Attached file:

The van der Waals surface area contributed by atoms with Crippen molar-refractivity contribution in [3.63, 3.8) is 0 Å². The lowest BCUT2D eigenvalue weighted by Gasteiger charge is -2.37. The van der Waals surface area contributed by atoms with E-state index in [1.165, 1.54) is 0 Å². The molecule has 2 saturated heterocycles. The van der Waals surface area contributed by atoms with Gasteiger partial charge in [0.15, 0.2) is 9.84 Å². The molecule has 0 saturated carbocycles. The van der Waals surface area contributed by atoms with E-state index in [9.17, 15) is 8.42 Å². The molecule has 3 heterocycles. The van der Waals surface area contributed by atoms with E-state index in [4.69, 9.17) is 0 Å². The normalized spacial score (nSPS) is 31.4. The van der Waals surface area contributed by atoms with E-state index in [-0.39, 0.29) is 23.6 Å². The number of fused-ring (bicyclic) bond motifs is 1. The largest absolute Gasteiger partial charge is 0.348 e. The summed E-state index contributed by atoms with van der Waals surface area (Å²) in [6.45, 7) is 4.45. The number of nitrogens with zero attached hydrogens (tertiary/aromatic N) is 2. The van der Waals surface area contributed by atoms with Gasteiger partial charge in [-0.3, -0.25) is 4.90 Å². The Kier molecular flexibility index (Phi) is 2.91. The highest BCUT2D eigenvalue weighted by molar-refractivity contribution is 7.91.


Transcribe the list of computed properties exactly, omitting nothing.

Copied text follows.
The van der Waals surface area contributed by atoms with Crippen molar-refractivity contribution in [3.63, 3.8) is 0 Å². The lowest BCUT2D eigenvalue weighted by Gasteiger charge is -2.37. The van der Waals surface area contributed by atoms with E-state index in [1.165, 1.54) is 0 Å². The molecule has 2 saturated heterocycles. The van der Waals surface area contributed by atoms with Gasteiger partial charge in [0.15, 0.2) is 9.84 Å². The molecule has 0 saturated carbocycles. The van der Waals surface area contributed by atoms with E-state index in [9.17, 15) is 8.42 Å². The molecule has 3 heterocycles. The van der Waals surface area contributed by atoms with E-state index in [4.69, 9.17) is 0 Å². The normalized spacial score (nSPS) is 31.4. The van der Waals surface area contributed by atoms with E-state index in [-0.39, 0.29) is 23.6 Å². The number of fused-ring (bicyclic) bond motifs is 1. The largest absolute Gasteiger partial charge is 0.348 e. The summed E-state index contributed by atoms with van der Waals surface area (Å²) in [6.45, 7) is 4.45. The number of nitrogens with zero attached hydrogens (tertiary/aromatic N) is 2. The van der Waals surface area contributed by atoms with Gasteiger partial charge in [-0.3, -0.25) is 4.90 Å². The Kier molecular flexibility index (Phi) is 2.91. The highest BCUT2D eigenvalue weighted by molar-refractivity contribution is 7.91.